Talakaveri (also spelled Talacauvery) is located on the slopes of Brahmagiri Hill in the Kodagu or Coorg district of Karnataka. It is situated at a height of 4200 feet, and offers some amazing views of the forests and valleys around. Talakaveri is also the birth place of River Cauvery. The origin of the river is a small spring, where water spurs out. A small tank is built around the origin, and is called Tirth Kundike or Brahma Kundike. A narrow path is left open from this Kunidke for the water to flow down onto a pond next to it. The water then flows underground, and the river becomes visible a few kilometers downhill.
Being the birth place of a holy river, Talakaveri has a huge religious significance. A temple is built around the place where the visitors can offer prayers directly near the Tirth Kundike. Pilgrims also believe that a dip in the holy pond makes a wish come true! And the tradition of the temple says that once the wish comes true, you should re-visit the temple and offer a prayer/holy dip as a “Thank You” gesture.
Next to the Tirth Kundike, there is a temple dedicated to Lord Shiva. The Shiva Linga at this temple is believed to be installed by Sage Agasthya. A legend at Talakaveri links the sage with Lord Shiva and River Cauvery. Another legend says that Lord Brahma, Lord Vishnu and Lord Shiva appeared before Sage Agasthya near holy Ashwatha tree (Peepal Tree).
Every year, during the third week of October (usually 17th or 18th), you can witness a sudden upsurge of water and overfills the tank. This is considered an auspicious occasion, and huge number of pilgrims visit Talakaveri during this time every year to witness the fountainhead! This auspicious festival is called Tula Sankramana.
Visitor Alert: The temple administration mandates all visitors to wear proper attire before entering the temple. Sleeveless shirts/tops, and shorts are not allowed (for both men and women). The administration provides temporary clothing for a nominal price in case if you end up at the temple but do not have an alternate attire to switch to. You need to take the temporary clothing even if you want to visit only Brahmagiri Hill but not the temple (as you have to go through the temple premises to take the stairs that lead to the hill). Please do respect the sentiments of the locals and follow the recommendations.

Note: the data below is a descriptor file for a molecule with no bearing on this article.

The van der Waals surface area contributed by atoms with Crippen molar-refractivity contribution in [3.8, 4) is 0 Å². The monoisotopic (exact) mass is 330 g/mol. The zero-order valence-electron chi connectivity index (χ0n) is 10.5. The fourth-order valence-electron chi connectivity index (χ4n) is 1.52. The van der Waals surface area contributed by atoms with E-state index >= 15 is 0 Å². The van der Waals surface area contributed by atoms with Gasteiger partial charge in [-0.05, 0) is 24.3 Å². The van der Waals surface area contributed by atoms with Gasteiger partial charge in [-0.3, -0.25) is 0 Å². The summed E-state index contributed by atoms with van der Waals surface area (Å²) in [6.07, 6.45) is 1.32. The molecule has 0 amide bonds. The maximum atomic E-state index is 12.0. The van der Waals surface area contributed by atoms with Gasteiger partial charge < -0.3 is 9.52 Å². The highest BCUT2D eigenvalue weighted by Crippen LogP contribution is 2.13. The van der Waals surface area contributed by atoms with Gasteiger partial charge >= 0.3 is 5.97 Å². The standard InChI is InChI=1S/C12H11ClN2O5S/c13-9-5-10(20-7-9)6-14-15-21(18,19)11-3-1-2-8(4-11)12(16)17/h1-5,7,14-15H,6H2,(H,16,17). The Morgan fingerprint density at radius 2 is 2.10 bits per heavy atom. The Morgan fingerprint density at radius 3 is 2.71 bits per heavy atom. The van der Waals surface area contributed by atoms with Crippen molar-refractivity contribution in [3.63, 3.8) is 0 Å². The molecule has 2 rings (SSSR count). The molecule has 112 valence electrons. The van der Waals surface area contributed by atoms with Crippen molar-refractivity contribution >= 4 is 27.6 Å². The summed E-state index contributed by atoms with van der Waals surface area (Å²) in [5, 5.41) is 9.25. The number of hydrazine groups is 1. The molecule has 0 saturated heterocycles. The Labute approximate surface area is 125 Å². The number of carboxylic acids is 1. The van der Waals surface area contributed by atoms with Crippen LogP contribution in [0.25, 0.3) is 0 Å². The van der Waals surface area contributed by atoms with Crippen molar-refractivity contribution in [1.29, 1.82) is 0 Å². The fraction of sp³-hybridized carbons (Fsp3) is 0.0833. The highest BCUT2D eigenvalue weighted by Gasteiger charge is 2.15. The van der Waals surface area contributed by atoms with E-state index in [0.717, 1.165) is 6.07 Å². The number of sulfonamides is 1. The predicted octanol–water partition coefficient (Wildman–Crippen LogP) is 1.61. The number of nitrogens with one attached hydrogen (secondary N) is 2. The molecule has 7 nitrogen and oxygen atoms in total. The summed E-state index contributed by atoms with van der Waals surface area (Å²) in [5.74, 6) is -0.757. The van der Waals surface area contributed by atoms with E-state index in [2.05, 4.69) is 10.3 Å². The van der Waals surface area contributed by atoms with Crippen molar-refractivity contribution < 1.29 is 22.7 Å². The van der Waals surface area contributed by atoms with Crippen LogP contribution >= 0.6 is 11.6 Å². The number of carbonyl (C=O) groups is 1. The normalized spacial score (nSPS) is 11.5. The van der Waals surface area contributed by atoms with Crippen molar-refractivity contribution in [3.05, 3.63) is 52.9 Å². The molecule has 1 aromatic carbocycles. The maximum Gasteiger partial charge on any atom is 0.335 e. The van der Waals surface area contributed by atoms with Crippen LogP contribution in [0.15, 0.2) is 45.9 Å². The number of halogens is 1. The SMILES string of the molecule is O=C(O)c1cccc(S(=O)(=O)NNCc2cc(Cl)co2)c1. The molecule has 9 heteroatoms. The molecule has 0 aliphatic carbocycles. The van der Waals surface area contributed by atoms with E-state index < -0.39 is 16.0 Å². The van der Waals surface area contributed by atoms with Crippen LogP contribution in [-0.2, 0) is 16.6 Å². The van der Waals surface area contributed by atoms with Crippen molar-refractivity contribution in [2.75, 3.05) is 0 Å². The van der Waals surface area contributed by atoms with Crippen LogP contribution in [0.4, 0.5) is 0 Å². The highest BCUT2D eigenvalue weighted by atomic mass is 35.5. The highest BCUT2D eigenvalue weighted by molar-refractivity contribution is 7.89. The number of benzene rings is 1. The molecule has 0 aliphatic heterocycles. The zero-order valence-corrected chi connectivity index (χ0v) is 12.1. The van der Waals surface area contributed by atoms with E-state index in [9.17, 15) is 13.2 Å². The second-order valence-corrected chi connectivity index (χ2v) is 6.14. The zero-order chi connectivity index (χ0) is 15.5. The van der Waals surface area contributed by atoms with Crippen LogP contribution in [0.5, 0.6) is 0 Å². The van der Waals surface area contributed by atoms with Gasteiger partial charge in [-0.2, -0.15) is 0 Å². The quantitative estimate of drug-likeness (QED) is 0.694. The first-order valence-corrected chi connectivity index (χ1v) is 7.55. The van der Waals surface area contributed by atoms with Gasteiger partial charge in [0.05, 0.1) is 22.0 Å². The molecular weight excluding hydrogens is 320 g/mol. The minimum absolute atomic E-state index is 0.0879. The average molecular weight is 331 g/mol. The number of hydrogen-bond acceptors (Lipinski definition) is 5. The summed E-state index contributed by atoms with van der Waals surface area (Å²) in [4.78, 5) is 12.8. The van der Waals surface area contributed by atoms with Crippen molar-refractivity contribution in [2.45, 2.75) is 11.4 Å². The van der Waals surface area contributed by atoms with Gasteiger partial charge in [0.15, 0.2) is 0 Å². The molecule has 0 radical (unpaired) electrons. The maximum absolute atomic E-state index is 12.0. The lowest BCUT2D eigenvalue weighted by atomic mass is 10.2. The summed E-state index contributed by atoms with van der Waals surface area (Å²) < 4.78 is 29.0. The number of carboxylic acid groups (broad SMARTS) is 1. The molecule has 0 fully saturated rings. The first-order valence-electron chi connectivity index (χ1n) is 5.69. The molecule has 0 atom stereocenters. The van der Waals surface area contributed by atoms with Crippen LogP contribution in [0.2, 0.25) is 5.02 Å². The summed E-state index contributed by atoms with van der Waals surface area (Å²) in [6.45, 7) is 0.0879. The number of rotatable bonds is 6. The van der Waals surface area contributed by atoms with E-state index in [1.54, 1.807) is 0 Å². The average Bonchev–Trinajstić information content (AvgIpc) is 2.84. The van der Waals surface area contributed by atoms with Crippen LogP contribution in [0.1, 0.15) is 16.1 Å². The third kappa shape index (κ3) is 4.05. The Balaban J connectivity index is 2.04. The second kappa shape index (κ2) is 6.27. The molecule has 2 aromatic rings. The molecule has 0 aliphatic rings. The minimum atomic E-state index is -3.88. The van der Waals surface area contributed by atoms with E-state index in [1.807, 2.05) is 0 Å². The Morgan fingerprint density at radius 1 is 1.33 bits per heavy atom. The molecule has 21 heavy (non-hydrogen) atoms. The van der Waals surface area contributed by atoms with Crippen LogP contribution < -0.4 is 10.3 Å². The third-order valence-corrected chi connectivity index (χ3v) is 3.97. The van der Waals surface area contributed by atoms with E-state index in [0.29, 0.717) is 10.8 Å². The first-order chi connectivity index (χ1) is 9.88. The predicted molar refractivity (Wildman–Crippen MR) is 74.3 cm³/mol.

A series of stairs behind the temple will lead you to the top of Brahmagiri Hill. The stairs are very steep, but you can observe that people of all ages get to the top of the hills without issues. The views from the top of the hill are amazing. You can get a glance of the thick Western Ghats from the top of the hill and is definitely worth the steep climb up the stairs. On a clear day, the locals say that you can even get a glimpse of Arabian Sea (which is about 100 km by road from here).
View of Western Ghats from Brahmagiri Hill
View from Talakaveri
The dwindling road from Madikeri to Talakaveri passes through lush greenery across few hills and valleys. The road passes through a small town of Bhagamandala, from where the road attains steep bends for the next 7 km and the road ends at Talakaveri. The route from Bhagamandala to Talakaveri is very scenic. After you drive for about 3-4 kms, you can see the town of Bhagamandala lying amidst the Western Ghats.
Western Ghats (As seen from a view point between Bhagamandala and Talakavery)
Bhagamandala is the place where River Cauvery meets two of its tributaries (River Sujyothi and River Kannike) at Triveni Sangam. River Sujyothi is supposed to be an underground river, and joins the Kannike and Cauvery exactly at their confluence. The locals claim that the place where River Sujyothi joins, one can observe some bubbles on the surface of the water. It is believed that River Sujyothi gets the water from Harangi Dam which is situated close-by.
Triveni Sangam at Bhagamandala
Where to stay?
- Madikeri / Mercara
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